Review: Clarence Mann is from Alabama. He was 14 years old when he completed his first recording with a high school choral group on RCA Records. After high school, he sang with various bands while attending college. In 1973, he released his first single entitled "Man's Temptation / Have Faith In Me" on T&M Records followed by "Please Accept My Love" and "You Met Your Match" respectively. After his solo career, he joined the group True Image as lead vocalist. Their recordings were released on a subsidiary of the famed TK Productions. The group continued with the independent Alabama label Juana Records when T.K. closed its doors. True Image released two singles in 1980. After these recordings Clarence Mann did several different versions of the song "Come What May". The original recording was recorded by John Gary Williams in 1973 and was released on Stax Records. Although Clarence Mann did several versions of it, only two of them with True Image have seen the spotlight.
Review: Richard Marks' super rare, quadruple figure selling 1975 45" "Speak Now/Purple Haze" enjoys its first ever reissue and it's well worth your attention. "Speak Now" is straight up soulful that yearns with gutsy intent and swoons with subtle country elements thanks to some strong slide guitar (from Marks himself) while "Purple Haze" on the B reflects a much more cosmic, psychedelic side to Marks' style. Not to be confused with Jimi's original, this is a whole other trip... And everyone's invited. Speak now or forever hold your peace.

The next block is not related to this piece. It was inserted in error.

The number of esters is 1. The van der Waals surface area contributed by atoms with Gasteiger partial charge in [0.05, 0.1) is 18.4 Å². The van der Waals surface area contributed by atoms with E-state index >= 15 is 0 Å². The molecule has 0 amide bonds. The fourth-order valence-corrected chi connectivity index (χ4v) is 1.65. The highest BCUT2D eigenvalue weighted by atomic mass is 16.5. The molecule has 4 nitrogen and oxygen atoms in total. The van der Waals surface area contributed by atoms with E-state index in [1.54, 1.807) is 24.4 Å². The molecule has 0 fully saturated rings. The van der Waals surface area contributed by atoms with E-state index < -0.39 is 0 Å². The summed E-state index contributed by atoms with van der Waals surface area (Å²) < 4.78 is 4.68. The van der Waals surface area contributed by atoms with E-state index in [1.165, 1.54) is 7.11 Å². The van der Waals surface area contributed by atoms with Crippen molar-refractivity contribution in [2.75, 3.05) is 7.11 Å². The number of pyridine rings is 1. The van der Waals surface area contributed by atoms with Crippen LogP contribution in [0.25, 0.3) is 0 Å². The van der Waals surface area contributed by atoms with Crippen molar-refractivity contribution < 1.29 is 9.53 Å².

Review: You'd probably have to take out a loan to buy an original, second-hand copy of Master Force's sole single, 1979's "Hey Girl", so this dinky reissue is more than welcome. The title track is a dewy-eyed slice of two-step soul sweetness rich in Curtis Mayfield style lead vocals, glistening guitars and trumpet solos that sound like they've been lifted from an early Herb Alpert recording. Arguably better for dancefloor plays is "Don't Fight The Feeling", a Clavinet-heavy disco-funk affair that boasts some brilliant group backing vocals and heaps of authentic New York flavour.
Review: Short-lived Pennsylvania funk troupe Maxwell might be recognisable from a few cheeky compilation cameos with their "Radiation Funk" track. A cult success in their local charts, it took decades for it too see beyond the Columbia city limits and become a secret weapon for diggers and collectors. Now reissued officially for the first time, it's fronted by the unreleased A-side "Meltdown". Another track written in response to an accident at Three Mile Island nuclear power plant in 1979, it packs a big vocal punch, tight playing, infectious hooks and blasts of percussive funk. This sure ain't no junk.
Review: Having recently delved deep into the Mighty Ryeders catalogue for a double 7" of scintillating, soul-fired gems, the Dynamite Cuts crew continues its fascination with Rodney Matthews' legendary combo. This double A-side treat brings together two killer cuts from the band's 1978 debut album, Help Us Spread The Message, pressing them onto a 7" single for the very first time. A-side "Star Children" is a wonderfully deep and spaced-out affair, with Matthews and company delivering heart-felt, head-in-the-clouds vocal over a deep, laidback groove. "Help Us Spread The Message" is, if anything, even more horizontal, with the Mighty Ryeders effortlessly joining the dots between the folksy bliss of laidback West Coast jazz-rock and undulating sunshine soul.